Today is Trinity Sunday in the church liturgical calendar. Growing up in a non-liturgical church I had never even heard of Trinity Sunday until I was an adult. In fact, I hardly ever heard of the doctrine of the Trinity during most of my childhood. I can still remember the first sermon I heard that was devoted to the doctrine. I was a young adult in my early twenties. I have since then preached on the Trinity quite often. I have even taught several adult classes on the doctrine. But I do not recall, at least from my background, a single sermon specifically on the Trinity. This is one of the real weaknesses of not following some kind of liturgical form that requires the whole church to deal with the central mysteries of our great common faith week-to-week.

In the New Testament what is to be "confessed," as well as "believed," is Jesus Christ (cf. Romans 10:9-10 and Philippians 2:10-11). But very early the Christian Church understood that "confessing" and "believing" in Jesus involved more than human emotions and an a-historical faith experience. Believing and confessing have always been seen as correlatives in the New Testament and in the life of the early church. Added to these two is a third, teaching. We believe in Jesus as the revelation of God, thus we confess and teach.

The earliest Christian Creeds all addressed one central question: "Who is God?" The answer always took believers back to Jesus, and then from Jesus the church was required to address the issue of the Father and the Holy Spirit, thus the Trinity. Various analogies were developed to help explain the doctrine, particularly by great thinkers such as St. Augustine. In the end the church formulated a doctrine that no one can fully grasp, since the Athanasian Creed rightly refers to God as "incomprehensible." We can, and we must, rightly explain and defend our faith but we cannot comprehend the magnitude or mystery of it, ever.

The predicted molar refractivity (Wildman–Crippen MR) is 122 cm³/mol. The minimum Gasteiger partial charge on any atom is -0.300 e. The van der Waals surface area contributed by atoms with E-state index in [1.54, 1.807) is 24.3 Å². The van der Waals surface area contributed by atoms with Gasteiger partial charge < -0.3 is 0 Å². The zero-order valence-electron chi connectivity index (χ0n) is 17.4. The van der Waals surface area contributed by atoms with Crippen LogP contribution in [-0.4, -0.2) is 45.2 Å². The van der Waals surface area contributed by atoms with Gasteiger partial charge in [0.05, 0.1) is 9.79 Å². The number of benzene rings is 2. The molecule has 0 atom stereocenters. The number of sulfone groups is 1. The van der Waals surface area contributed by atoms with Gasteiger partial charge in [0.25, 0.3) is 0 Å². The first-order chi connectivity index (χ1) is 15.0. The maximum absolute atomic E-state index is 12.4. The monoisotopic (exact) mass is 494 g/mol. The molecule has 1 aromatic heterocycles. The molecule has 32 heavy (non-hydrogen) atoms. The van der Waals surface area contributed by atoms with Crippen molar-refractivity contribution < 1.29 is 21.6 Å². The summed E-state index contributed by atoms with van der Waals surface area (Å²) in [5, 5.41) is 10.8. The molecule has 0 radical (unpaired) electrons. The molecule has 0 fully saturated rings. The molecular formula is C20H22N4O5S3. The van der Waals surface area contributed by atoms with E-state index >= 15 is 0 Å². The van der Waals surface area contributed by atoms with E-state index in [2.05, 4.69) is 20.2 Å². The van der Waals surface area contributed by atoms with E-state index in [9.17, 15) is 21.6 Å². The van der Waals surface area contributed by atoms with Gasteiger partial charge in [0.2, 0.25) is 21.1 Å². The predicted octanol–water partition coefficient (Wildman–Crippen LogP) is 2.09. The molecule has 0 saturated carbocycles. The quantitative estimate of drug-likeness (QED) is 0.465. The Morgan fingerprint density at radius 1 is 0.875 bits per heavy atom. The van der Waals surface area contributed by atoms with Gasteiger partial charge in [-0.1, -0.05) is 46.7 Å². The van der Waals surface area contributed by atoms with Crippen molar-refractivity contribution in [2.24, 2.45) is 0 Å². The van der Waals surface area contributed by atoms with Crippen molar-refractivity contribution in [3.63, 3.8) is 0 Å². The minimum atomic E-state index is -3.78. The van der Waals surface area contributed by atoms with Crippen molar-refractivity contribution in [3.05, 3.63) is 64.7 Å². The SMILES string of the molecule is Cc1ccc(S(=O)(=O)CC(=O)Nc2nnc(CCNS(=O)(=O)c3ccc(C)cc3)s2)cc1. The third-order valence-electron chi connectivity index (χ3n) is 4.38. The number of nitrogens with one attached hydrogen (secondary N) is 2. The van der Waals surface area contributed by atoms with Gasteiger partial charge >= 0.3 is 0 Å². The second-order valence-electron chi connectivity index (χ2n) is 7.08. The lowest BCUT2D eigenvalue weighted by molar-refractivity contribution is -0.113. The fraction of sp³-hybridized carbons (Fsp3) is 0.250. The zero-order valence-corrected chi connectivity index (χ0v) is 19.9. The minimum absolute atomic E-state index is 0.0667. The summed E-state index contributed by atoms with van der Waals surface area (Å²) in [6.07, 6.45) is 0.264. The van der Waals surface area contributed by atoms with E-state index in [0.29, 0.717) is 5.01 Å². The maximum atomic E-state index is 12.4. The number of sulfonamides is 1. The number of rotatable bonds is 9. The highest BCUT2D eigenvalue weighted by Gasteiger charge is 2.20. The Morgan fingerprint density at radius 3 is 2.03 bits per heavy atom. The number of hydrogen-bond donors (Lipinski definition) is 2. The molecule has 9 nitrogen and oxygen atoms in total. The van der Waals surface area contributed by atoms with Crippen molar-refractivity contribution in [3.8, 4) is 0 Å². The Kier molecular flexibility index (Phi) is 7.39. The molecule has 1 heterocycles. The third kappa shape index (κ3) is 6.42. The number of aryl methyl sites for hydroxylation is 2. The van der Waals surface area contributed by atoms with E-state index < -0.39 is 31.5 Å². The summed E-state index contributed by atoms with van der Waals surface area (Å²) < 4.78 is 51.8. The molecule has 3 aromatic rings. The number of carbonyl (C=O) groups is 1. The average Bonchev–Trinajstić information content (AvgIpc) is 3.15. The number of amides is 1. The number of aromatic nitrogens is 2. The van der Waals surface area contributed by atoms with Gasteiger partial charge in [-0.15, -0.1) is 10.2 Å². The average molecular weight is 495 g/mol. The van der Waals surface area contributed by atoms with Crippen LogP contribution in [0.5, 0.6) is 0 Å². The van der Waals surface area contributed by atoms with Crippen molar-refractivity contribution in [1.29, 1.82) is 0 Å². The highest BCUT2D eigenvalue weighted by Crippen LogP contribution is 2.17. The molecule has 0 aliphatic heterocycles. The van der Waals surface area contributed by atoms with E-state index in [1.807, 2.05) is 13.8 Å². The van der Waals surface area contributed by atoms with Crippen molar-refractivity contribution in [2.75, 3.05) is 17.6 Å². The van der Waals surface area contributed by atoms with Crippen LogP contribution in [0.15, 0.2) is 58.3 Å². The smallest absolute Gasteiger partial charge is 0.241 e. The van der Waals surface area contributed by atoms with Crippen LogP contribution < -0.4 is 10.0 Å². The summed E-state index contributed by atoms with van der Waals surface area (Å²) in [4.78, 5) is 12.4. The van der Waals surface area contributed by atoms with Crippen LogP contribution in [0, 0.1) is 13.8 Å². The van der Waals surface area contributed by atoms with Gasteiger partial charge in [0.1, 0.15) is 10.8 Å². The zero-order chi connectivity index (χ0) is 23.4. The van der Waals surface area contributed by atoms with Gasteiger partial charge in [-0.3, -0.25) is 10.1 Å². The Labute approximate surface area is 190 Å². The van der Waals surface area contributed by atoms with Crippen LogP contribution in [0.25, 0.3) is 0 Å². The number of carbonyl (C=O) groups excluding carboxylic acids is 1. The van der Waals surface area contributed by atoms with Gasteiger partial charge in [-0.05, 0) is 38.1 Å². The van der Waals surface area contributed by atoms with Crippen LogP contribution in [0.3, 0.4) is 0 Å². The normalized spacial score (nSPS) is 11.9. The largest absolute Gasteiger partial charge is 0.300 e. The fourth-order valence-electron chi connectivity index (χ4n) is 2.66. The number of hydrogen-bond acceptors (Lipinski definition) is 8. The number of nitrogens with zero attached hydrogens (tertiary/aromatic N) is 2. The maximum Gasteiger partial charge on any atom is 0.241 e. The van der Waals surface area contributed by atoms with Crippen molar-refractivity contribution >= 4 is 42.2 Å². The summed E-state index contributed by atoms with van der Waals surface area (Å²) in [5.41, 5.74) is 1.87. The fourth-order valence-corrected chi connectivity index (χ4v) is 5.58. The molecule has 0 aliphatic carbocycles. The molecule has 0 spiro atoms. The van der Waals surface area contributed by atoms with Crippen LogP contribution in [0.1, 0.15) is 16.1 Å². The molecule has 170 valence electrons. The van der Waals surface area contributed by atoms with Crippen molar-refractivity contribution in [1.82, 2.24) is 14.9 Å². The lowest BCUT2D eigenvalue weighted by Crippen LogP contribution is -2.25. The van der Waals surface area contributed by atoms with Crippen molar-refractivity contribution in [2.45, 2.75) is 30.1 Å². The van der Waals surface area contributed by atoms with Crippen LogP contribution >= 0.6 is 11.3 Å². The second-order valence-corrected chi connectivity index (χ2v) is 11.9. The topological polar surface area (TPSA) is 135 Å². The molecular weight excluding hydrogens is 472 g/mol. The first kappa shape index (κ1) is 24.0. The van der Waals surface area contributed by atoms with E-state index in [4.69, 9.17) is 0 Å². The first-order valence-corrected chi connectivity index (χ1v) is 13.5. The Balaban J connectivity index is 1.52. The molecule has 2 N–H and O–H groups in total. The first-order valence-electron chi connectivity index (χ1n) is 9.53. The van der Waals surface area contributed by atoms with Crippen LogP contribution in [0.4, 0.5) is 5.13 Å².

In a very real sense "the doctrine by which the church stands or falls" must be the Trinity. If we do not confess the Trinity we do not confess Christ and thus we deny the kerygma. Without this Gospel of God we are lost and without hope. The Nicene Creed, which we recited today on Trinity Sunday, has three stanzas. Each stanza begins with similar words: "We believe in one God, the Father, the Almighty . . . We believe in one Lord, Jesus Christ, the only Son of God . . . [and] We believe in the Holy Spirit, the Lord, the giver of life . . . "

A robust doctrine of the Trinity would bring much life to the church in our time. I believe that we will not recover a proper understanding of God’s love for us until we reconnect this love to the Trinity.